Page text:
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The State of our Schools

Are You Worried Our Children Will Not Be Prepared for Well-Paying Jobs with Good Benefits?

I recently read an interesting article by Greg Childress on that described creative and ambitious steps being taken by the Bertie school system. Bertie County is one of the ten poorest counties in the state (7th out of 100), while Harnett County is a median wealth county (45th out of 100).Despite this difference, the public schools in both counties have been designated by the NC Department of Public Instruction (NCDPI) as low performing school districts.

Bertie County had long struggled in providing affordable housing for teachers, leading to difficulties in retaining and recruiting educators. Factors contributing to this issue include the lack of a supplement budget for teacher salaries, making the district less competitive regionally. In the 2021-22 school year, the county had the second-highest teacher attrition rate in the state, at 25.8%, and was rated as a "low-performing" district by the NCDPI. Sound familiar?

In 2019, Dr. Otis Smallwood became the new School Superintendent and began advocating for funding from county commissioners for teacher supplements. Bertie County was one of three counties in the state without local teacher supplements at the time. Additionally, in 2019, the county initiated a teacher housing project, which was interrupted by the pandemic but resumed in 2023. The project resulted in the completion of a 24-unit apartment complex set to open in July 2024, offering below-market rents to teachers.

I'm heartened to see Bertie County making strides to improve their education program. Harnett County faces similar challenges, yet we have not effectively tackled them.

Here is the state of things in Harnett public schools:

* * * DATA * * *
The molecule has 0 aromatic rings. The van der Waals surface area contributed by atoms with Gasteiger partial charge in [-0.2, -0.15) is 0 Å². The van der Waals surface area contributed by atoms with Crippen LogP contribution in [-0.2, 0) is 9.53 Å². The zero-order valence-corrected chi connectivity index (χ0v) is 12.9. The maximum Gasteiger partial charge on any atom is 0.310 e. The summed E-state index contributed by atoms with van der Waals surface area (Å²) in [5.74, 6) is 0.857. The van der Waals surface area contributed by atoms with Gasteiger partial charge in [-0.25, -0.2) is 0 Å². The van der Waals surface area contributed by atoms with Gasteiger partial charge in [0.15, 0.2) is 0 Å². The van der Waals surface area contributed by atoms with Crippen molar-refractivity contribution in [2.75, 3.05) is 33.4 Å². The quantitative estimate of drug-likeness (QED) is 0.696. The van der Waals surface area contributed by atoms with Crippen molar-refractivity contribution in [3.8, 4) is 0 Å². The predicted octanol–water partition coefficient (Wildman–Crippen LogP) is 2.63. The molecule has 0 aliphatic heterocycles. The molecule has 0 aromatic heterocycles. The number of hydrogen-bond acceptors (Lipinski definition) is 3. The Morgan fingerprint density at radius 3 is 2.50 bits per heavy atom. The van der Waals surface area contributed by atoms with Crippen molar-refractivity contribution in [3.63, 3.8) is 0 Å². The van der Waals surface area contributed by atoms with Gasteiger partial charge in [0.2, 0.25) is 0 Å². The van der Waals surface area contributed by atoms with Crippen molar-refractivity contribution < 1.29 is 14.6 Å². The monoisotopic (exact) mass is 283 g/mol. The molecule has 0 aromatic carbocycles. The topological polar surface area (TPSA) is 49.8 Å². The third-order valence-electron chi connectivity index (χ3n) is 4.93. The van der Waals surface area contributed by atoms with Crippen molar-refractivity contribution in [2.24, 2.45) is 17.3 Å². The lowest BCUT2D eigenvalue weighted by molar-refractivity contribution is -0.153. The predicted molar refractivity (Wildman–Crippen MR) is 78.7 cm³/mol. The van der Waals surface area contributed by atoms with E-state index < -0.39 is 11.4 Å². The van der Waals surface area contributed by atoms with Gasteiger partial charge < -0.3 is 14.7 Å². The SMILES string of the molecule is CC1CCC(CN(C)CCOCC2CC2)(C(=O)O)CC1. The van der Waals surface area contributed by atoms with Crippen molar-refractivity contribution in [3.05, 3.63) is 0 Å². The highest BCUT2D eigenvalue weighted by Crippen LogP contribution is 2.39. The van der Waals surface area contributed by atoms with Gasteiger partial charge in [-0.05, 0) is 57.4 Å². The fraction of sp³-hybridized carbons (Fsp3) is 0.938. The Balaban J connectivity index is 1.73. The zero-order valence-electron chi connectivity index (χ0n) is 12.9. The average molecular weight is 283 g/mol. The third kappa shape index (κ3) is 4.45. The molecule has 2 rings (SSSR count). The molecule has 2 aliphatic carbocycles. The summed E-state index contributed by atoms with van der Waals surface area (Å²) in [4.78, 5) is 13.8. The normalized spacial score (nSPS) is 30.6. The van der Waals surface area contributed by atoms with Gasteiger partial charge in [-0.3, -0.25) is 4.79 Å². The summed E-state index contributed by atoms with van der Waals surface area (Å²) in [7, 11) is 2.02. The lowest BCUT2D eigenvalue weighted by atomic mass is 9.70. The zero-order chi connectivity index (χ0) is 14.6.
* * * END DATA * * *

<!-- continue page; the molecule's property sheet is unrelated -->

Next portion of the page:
To address the current challenges facing Harnett County Schools, we must explore innovative solutions that prioritize the well-being and satisfaction of our teachers. Instead of offering a mere $90 raise, we should consider implementing a more substantial salary increase or providing additional benefits to attract and retain talented educators.

Drawing inspiration from successful initiatives like Bertie County's teacher housing project, we should explore creative avenues to supplement teacher pay. This could involve partnerships with local businesses, community fundraising efforts, or grant opportunities to provide financial incentives beyond traditional salary structures.

By thinking outside the box and prioritizing the needs of our teachers, we can cultivate a supportive and thriving educational environment in Harnett County Schools.

I'd like to hear about your experiences with our schools. Are you satisfied with the quality of your child’s education? Please share what's working and what needs improvement. If you have ideas on how to improve our schools, please share them.

If you share my concerns, then let’s work together. 

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